When Alison was working, she was with Corrections Canada. When she could no longer work she left her job like so many of us have to. Her position in corrections allowed her to join Law Enforcement Against Prohibition (LEAP), a group of former law enforcement workers who support the regulation of all drugs. She is still a standing member of the NDP, whom she once ran for as a candidate, as well as a very vocal speaker for another cutting edge organization called “Lawmen Protecting Patients” located in the U.S..
Considering her involvement in these groups, I asked her about her thoughts on resolving cannabis prohibition. She stated that “we need to legalize all drugs and this should have been done yesterday.” She says things are “getting worse and worse and that prohibition is the only problem and only obstacle.” She went on to say that “marijuana prohibition is the same as alcohol prohibition” so when I asked her about the situation in California she says she believes that “we have almost, or have, reached the tipping point and that we are on the right track.” She added “I’ve never had a mission like this one ever in all of my life. That’s how strong I feel about cannabis medicine, and I never want to see anyone go through with what we are.”
It doesn’t end there. As of Feb. 2011, with the recommendation of Dr. Ethan Russo and others, she now holds the position of New Canadian Patient Representative for the IACM (International Association for Cannabinoid Medicines).
Health Canada MMAR Proposals
When it came to the proposals for the MMAR Program, Alison had plenty to say. First off, she says “If a pharmaceutical company decides to take on our issue and become our supplier of raw cannabis, there would still be a very serious problem—affordability. There is no way people like myself, carrying one of the largest written prescriptions in the country, could afford to purchase and attain our medicine from anywhere or anyone but those who truly love and care for us. No one else can be trusted as this entity brings in far too much illegal activity and is known to be one of the world’s most lucrative ventures which are illegal drugs.” She also raises a concern about strain specificity. “Pharmaceutical companies [should] make the most common and easy to grow strains of medical cannabis more readily available, and finding one or more strains that help people like me with such unusual and hard to reach pain and health issues is of utmost priority, as these strains can be, and often are, difficult to mimic and then reproduce.”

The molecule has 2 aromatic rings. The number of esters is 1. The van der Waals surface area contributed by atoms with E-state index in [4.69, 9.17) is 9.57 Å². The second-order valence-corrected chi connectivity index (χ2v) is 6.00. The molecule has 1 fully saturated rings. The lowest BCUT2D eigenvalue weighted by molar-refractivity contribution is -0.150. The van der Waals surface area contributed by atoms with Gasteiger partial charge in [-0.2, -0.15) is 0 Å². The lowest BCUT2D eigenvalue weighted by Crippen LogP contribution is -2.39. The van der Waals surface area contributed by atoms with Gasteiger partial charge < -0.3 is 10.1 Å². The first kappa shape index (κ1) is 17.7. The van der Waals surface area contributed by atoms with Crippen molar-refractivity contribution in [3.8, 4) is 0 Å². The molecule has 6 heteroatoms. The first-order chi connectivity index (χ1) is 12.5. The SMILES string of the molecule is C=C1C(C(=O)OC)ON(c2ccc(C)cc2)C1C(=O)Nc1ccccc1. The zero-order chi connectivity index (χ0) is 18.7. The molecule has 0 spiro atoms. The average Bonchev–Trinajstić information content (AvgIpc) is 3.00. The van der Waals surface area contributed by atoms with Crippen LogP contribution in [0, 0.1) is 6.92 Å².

As far as when it comes to personal control and future health concerns she states that “As one of the first recognized patients in Canada for consuming cannabis, I feel that tending our own medical cannabis gardens, or having someone we love and who cares for us, grow and tend our personal medical garden, [we should] have full control. Seeing as cannabis is virtually non-toxic and non-addictive, our health issues, when we choose to consume cannabis, remain our business.”